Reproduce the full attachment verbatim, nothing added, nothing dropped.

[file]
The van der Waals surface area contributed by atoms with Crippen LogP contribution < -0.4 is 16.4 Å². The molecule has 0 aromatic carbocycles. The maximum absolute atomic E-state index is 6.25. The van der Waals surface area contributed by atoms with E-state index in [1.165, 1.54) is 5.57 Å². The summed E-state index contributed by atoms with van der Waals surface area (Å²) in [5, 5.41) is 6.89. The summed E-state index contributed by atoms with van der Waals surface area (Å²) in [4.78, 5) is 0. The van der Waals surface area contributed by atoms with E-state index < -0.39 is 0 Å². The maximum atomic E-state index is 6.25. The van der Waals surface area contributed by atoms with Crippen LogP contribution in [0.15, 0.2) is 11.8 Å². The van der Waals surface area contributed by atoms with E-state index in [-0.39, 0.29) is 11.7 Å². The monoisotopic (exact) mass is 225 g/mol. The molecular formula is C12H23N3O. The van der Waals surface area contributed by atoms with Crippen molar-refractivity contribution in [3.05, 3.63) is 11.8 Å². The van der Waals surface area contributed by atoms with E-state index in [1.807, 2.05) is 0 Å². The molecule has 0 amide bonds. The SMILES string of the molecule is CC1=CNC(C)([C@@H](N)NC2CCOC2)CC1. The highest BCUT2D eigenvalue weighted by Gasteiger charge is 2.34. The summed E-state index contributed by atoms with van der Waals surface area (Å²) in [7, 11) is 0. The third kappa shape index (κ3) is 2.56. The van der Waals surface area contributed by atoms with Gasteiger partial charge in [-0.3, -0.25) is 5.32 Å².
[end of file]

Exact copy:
The van der Waals surface area contributed by atoms with Crippen LogP contribution < -0.4 is 16.4 Å². The molecule has 0 aromatic carbocycles. The maximum absolute atomic E-state index is 6.25. The van der Waals surface area contributed by atoms with E-state index in [1.165, 1.54) is 5.57 Å². The summed E-state index contributed by atoms with van der Waals surface area (Å²) in [5, 5.41) is 6.89. The summed E-state index contributed by atoms with van der Waals surface area (Å²) in [4.78, 5) is 0. The van der Waals surface area contributed by atoms with E-state index < -0.39 is 0 Å². The maximum atomic E-state index is 6.25. The van der Waals surface area contributed by atoms with Crippen LogP contribution in [0.15, 0.2) is 11.8 Å². The van der Waals surface area contributed by atoms with E-state index in [-0.39, 0.29) is 11.7 Å². The monoisotopic (exact) mass is 225 g/mol. The molecular formula is C12H23N3O. The van der Waals surface area contributed by atoms with Crippen molar-refractivity contribution in [3.05, 3.63) is 11.8 Å². The van der Waals surface area contributed by atoms with E-state index in [1.807, 2.05) is 0 Å². The molecule has 0 amide bonds. The SMILES string of the molecule is CC1=CNC(C)([C@@H](N)NC2CCOC2)CC1. The highest BCUT2D eigenvalue weighted by Gasteiger charge is 2.34. The summed E-state index contributed by atoms with van der Waals surface area (Å²) in [7, 11) is 0. The third kappa shape index (κ3) is 2.56. The van der Waals surface area contributed by atoms with Gasteiger partial charge in [-0.3, -0.25) is 5.32 Å².